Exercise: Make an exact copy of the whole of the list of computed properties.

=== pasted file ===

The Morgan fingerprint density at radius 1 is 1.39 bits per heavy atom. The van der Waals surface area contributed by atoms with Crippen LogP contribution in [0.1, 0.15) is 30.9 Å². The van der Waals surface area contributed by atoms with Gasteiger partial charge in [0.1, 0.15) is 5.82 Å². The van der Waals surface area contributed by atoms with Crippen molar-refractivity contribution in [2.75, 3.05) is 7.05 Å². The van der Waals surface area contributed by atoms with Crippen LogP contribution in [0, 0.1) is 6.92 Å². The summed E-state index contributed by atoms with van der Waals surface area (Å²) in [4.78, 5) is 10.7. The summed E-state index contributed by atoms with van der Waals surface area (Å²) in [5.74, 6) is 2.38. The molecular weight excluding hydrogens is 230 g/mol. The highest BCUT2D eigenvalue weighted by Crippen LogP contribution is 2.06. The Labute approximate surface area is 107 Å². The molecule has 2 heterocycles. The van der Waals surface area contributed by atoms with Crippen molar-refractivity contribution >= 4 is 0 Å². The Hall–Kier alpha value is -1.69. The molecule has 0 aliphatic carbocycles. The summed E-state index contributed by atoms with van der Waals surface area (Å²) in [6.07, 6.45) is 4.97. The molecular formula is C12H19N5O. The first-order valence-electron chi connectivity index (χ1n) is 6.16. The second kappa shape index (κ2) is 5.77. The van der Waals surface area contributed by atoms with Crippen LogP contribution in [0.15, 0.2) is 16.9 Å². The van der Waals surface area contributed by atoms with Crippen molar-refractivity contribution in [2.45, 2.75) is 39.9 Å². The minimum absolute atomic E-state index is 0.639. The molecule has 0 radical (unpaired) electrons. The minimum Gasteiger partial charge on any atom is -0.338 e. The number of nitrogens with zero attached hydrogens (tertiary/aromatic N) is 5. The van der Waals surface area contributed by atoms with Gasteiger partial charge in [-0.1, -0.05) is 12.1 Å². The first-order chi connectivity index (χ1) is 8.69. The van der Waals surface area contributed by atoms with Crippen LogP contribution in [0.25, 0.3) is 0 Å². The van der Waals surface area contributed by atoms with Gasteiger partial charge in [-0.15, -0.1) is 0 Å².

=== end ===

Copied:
The Morgan fingerprint density at radius 1 is 1.39 bits per heavy atom. The van der Waals surface area contributed by atoms with Crippen LogP contribution in [0.1, 0.15) is 30.9 Å². The van der Waals surface area contributed by atoms with Gasteiger partial charge in [0.1, 0.15) is 5.82 Å². The van der Waals surface area contributed by atoms with Crippen molar-refractivity contribution in [2.75, 3.05) is 7.05 Å². The van der Waals surface area contributed by atoms with Crippen LogP contribution in [0, 0.1) is 6.92 Å². The summed E-state index contributed by atoms with van der Waals surface area (Å²) in [4.78, 5) is 10.7. The summed E-state index contributed by atoms with van der Waals surface area (Å²) in [5.74, 6) is 2.38. The molecular weight excluding hydrogens is 230 g/mol. The highest BCUT2D eigenvalue weighted by Crippen LogP contribution is 2.06. The Labute approximate surface area is 107 Å². The molecule has 2 heterocycles. The van der Waals surface area contributed by atoms with Crippen molar-refractivity contribution >= 4 is 0 Å². The Hall–Kier alpha value is -1.69. The molecule has 0 aliphatic carbocycles. The summed E-state index contributed by atoms with van der Waals surface area (Å²) in [6.07, 6.45) is 4.97. The molecular formula is C12H19N5O. The first-order valence-electron chi connectivity index (χ1n) is 6.16. The second kappa shape index (κ2) is 5.77. The van der Waals surface area contributed by atoms with Crippen LogP contribution in [0.15, 0.2) is 16.9 Å². The van der Waals surface area contributed by atoms with Crippen molar-refractivity contribution in [2.45, 2.75) is 39.9 Å². The minimum absolute atomic E-state index is 0.639. The molecule has 0 radical (unpaired) electrons. The minimum Gasteiger partial charge on any atom is -0.338 e. The number of nitrogens with zero attached hydrogens (tertiary/aromatic N) is 5. The van der Waals surface area contributed by atoms with Gasteiger partial charge in [-0.1, -0.05) is 12.1 Å². The first-order chi connectivity index (χ1) is 8.69. The van der Waals surface area contributed by atoms with Crippen LogP contribution in [0.25, 0.3) is 0 Å². The van der Waals surface area contributed by atoms with Gasteiger partial charge in [-0.15, -0.1) is 0 Å².